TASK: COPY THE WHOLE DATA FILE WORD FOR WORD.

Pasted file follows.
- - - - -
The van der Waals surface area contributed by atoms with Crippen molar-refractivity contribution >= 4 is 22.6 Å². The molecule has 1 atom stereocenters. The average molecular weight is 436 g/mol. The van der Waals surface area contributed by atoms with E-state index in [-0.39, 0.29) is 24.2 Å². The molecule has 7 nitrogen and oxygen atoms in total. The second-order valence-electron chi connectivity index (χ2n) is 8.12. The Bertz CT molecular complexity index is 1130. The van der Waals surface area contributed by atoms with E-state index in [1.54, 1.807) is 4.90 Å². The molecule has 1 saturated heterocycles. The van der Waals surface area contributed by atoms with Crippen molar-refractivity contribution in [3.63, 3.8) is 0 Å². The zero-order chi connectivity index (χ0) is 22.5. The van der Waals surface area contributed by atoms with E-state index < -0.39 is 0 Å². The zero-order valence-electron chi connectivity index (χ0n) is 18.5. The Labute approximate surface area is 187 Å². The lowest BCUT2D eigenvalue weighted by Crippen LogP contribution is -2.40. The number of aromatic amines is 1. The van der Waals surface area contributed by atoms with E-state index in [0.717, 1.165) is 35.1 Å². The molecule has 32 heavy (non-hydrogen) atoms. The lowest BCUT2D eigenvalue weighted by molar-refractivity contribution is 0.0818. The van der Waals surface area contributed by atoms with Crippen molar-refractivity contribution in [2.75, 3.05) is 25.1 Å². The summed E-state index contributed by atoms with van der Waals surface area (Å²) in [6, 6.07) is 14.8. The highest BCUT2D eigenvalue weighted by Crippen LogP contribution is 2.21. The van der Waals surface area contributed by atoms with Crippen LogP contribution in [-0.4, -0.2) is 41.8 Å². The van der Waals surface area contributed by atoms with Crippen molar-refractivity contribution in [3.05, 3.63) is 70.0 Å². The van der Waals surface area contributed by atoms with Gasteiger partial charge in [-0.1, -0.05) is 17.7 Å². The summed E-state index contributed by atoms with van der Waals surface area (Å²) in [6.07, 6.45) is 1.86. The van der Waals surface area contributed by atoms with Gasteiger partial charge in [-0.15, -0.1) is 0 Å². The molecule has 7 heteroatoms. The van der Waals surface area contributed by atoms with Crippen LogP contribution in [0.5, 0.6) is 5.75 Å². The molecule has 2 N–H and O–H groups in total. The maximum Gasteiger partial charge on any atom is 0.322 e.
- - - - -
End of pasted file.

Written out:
The van der Waals surface area contributed by atoms with Crippen molar-refractivity contribution >= 4 is 22.6 Å². The molecule has 1 atom stereocenters. The average molecular weight is 436 g/mol. The van der Waals surface area contributed by atoms with E-state index in [-0.39, 0.29) is 24.2 Å². The molecule has 7 nitrogen and oxygen atoms in total. The second-order valence-electron chi connectivity index (χ2n) is 8.12. The Bertz CT molecular complexity index is 1130. The van der Waals surface area contributed by atoms with E-state index in [1.54, 1.807) is 4.90 Å². The molecule has 1 saturated heterocycles. The van der Waals surface area contributed by atoms with Crippen molar-refractivity contribution in [3.63, 3.8) is 0 Å². The zero-order chi connectivity index (χ0) is 22.5. The van der Waals surface area contributed by atoms with E-state index < -0.39 is 0 Å². The zero-order valence-electron chi connectivity index (χ0n) is 18.5. The Labute approximate surface area is 187 Å². The lowest BCUT2D eigenvalue weighted by Crippen LogP contribution is -2.40. The number of aromatic amines is 1. The van der Waals surface area contributed by atoms with E-state index in [0.717, 1.165) is 35.1 Å². The molecule has 32 heavy (non-hydrogen) atoms. The lowest BCUT2D eigenvalue weighted by molar-refractivity contribution is 0.0818. The van der Waals surface area contributed by atoms with Crippen molar-refractivity contribution in [2.75, 3.05) is 25.1 Å². The summed E-state index contributed by atoms with van der Waals surface area (Å²) in [6, 6.07) is 14.8. The highest BCUT2D eigenvalue weighted by Crippen LogP contribution is 2.21. The van der Waals surface area contributed by atoms with Crippen LogP contribution in [-0.4, -0.2) is 41.8 Å². The van der Waals surface area contributed by atoms with Crippen molar-refractivity contribution in [3.05, 3.63) is 70.0 Å². The van der Waals surface area contributed by atoms with Gasteiger partial charge in [-0.1, -0.05) is 17.7 Å². The summed E-state index contributed by atoms with van der Waals surface area (Å²) in [6.07, 6.45) is 1.86. The van der Waals surface area contributed by atoms with Gasteiger partial charge in [-0.15, -0.1) is 0 Å². The molecule has 7 heteroatoms. The van der Waals surface area contributed by atoms with Crippen LogP contribution in [0.5, 0.6) is 5.75 Å². The molecule has 2 N–H and O–H groups in total. The maximum Gasteiger partial charge on any atom is 0.322 e.